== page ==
2021 marks the 50th anniversary of the first appearance in Doctor Who of the Doctor’s arch-nemesis, the Master, who he once described as being his “best enemy”. To mark such a momentous and auspicious occasion as this, there are more Masters turning up in spin-off media than you could shake a Tissue Compression Eliminator at.
In January, Big Finish released Masterful, which marked the character’s five decades by bringing together for a special as many incarnations of the Master as they could muster; this saw television iterations, as played by Geoffrey Beevers, Sir Derek Jacobi, John Simm, Eric Roberts and Michelle Gomez, meeting up with Big Finish’s very own audio-only versions of the renegade Time Lord, which include Mark Gatiss and Alex MacQueen, for a celebratory story.
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Not content with doing that, and having already managed to bring back Eric Roberts in 2019 alongside some of the other Masters for a volume of The Diary Of River Song, Big Finish recently gave him a tale of his very own – Master! – which picks up his story following his apparent demise in the 1996 TV movie which starred Paul McGann as the Doctor. As well as this, there are also ongoing semi-regular series featuring Jacobi’s War Master and Gomez’s Missy.
Not to be outdone, now Titan Comics brings us Doctor Who: Missy, their own contribution to this special celebration of a half century of villainy. Originally devised by producer Barry Letts and script editor Terrance Dicks, it was their intention that the Master would be the Doctor’s very own Moriarty, a rival of practically equal skill and intellect from amongst his very own people, who would be a recurring foe; actor Roger Delgado originated the role, and he played it through to his untimely death in 1973.
It seems fitting, then, that Doctor Who: Missy features this first TV portrayal of the Master, and Roberta Ingranata’s art perfectly captures the urbane yet slightly saturnine looks of Delgado, the perfect blend of gentlemanly malevolence that came across on screen. As Roger Delgado was the archetype, and also the granddaddy of the Masters who followed him, it feels only natural that he should get his due here, and it also provides a contrast with the mad-as-a-hatter Missy, whose ‘evil Mary Poppins’ vibe is caught to a tee.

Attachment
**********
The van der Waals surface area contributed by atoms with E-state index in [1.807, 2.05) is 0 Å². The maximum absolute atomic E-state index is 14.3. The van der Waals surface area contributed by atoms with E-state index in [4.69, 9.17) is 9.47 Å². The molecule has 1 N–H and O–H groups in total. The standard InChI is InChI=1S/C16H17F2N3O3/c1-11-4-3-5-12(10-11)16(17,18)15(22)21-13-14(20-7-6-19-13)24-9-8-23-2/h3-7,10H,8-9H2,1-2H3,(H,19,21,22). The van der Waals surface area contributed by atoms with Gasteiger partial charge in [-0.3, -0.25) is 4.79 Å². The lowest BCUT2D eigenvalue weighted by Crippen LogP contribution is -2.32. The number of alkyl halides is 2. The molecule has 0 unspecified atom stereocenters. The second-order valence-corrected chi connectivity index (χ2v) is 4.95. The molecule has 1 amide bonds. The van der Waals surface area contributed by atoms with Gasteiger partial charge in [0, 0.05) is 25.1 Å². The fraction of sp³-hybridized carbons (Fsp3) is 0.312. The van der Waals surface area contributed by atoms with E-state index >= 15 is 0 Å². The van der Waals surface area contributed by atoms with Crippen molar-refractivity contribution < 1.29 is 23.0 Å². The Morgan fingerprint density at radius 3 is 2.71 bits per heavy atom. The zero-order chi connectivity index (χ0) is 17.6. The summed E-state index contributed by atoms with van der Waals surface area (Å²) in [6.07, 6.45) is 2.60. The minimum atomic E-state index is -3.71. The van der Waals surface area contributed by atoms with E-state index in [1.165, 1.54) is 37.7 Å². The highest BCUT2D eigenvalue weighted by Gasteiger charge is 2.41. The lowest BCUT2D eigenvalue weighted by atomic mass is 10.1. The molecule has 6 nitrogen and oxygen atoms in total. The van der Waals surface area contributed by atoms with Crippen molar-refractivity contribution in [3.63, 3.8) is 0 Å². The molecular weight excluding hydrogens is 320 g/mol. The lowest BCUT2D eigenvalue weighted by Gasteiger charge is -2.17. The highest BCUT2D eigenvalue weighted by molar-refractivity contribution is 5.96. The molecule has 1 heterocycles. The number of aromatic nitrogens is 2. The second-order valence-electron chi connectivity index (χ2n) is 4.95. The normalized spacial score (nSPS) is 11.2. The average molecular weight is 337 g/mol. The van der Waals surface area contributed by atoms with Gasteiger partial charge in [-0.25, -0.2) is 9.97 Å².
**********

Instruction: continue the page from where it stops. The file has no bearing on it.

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One of the huge joys of having different incarnations of the Doctor meet up is the inevitable clash of personality types, along with the joshing and bantering which arises; however, the Master has only crossed paths with himself the once on screen, with Simm and Gomez meeting up in Peter Capaldi’s penultimate adventure, so there is still plenty of untapped potential in the notion. Big Finish has been maximising on that with its releases, and some of the interplay between the various actors has been priceless.
As Delgado is sadly no longer with us, alas, we get the next best thing in this tale, albeit with something of a novel and unusual twist, as Missy is being rather underhanded about her intentions, failing to disclose what she needs her earlier self for. Writer Jody Houser has great fun with this, as well as peppering in lots of references to things which have turned up in the both original and modern Doctor Who on TV, neatly bringing together elements from the old and new versions of the series, making it all feel nicely cohesive.
With that old adage about being your own worst enemy, for the Master and Missy that may well prove to be the case. Is it possible to ever outwit yourself, when you just happen to be one of the most diabolical fiends the universe has ever seen? It sounds as though Jody Houser will be delivering a tale that promises plenty of double-crosses and backstabbing, and it should be a whole lot of fun.
Doctor Who: Missy #1 is out now from Titan Comics.